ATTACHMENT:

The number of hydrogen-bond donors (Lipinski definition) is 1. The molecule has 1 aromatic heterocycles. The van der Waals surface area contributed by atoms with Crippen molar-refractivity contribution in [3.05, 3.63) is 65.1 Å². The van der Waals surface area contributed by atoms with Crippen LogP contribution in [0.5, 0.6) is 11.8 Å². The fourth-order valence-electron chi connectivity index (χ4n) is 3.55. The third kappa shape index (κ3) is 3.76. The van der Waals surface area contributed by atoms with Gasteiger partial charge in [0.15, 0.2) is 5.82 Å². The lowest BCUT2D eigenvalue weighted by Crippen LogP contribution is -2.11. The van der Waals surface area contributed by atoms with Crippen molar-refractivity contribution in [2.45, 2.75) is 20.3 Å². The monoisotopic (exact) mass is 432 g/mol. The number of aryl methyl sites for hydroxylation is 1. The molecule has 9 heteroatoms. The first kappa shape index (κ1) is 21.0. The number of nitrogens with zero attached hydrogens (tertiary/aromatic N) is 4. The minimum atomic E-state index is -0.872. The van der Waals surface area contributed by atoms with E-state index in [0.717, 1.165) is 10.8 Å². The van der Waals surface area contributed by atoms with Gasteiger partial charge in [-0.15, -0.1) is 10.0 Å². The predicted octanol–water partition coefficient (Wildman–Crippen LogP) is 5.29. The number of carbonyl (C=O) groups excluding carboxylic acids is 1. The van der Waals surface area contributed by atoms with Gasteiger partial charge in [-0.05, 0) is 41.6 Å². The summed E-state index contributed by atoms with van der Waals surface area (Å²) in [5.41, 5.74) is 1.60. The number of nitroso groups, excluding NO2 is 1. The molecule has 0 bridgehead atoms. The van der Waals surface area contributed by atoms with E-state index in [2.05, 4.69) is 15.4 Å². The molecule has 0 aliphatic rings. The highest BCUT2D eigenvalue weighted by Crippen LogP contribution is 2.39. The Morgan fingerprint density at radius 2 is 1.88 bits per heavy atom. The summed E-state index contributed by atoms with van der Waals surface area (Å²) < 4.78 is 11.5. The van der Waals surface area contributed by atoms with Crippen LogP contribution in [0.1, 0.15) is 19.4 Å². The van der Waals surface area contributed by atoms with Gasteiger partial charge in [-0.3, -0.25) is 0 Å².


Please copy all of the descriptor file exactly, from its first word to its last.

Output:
The number of hydrogen-bond donors (Lipinski definition) is 1. The molecule has 1 aromatic heterocycles. The van der Waals surface area contributed by atoms with Crippen molar-refractivity contribution in [3.05, 3.63) is 65.1 Å². The van der Waals surface area contributed by atoms with Crippen LogP contribution in [0.5, 0.6) is 11.8 Å². The fourth-order valence-electron chi connectivity index (χ4n) is 3.55. The third kappa shape index (κ3) is 3.76. The van der Waals surface area contributed by atoms with Gasteiger partial charge in [0.15, 0.2) is 5.82 Å². The lowest BCUT2D eigenvalue weighted by Crippen LogP contribution is -2.11. The van der Waals surface area contributed by atoms with Crippen molar-refractivity contribution in [2.45, 2.75) is 20.3 Å². The monoisotopic (exact) mass is 432 g/mol. The number of aryl methyl sites for hydroxylation is 1. The molecule has 9 heteroatoms. The first kappa shape index (κ1) is 21.0. The number of nitrogens with zero attached hydrogens (tertiary/aromatic N) is 4. The minimum atomic E-state index is -0.872. The van der Waals surface area contributed by atoms with E-state index in [0.717, 1.165) is 10.8 Å². The van der Waals surface area contributed by atoms with Gasteiger partial charge in [-0.15, -0.1) is 10.0 Å². The predicted octanol–water partition coefficient (Wildman–Crippen LogP) is 5.29. The number of carbonyl (C=O) groups excluding carboxylic acids is 1. The van der Waals surface area contributed by atoms with Gasteiger partial charge in [-0.05, 0) is 41.6 Å². The summed E-state index contributed by atoms with van der Waals surface area (Å²) in [5.41, 5.74) is 1.60. The number of nitroso groups, excluding NO2 is 1. The molecule has 0 bridgehead atoms. The van der Waals surface area contributed by atoms with E-state index in [2.05, 4.69) is 15.4 Å². The molecule has 0 aliphatic rings. The highest BCUT2D eigenvalue weighted by Crippen LogP contribution is 2.39. The Morgan fingerprint density at radius 2 is 1.88 bits per heavy atom. The summed E-state index contributed by atoms with van der Waals surface area (Å²) < 4.78 is 11.5. The van der Waals surface area contributed by atoms with Crippen LogP contribution in [0.1, 0.15) is 19.4 Å². The van der Waals surface area contributed by atoms with Gasteiger partial charge in [-0.3, -0.25) is 0 Å².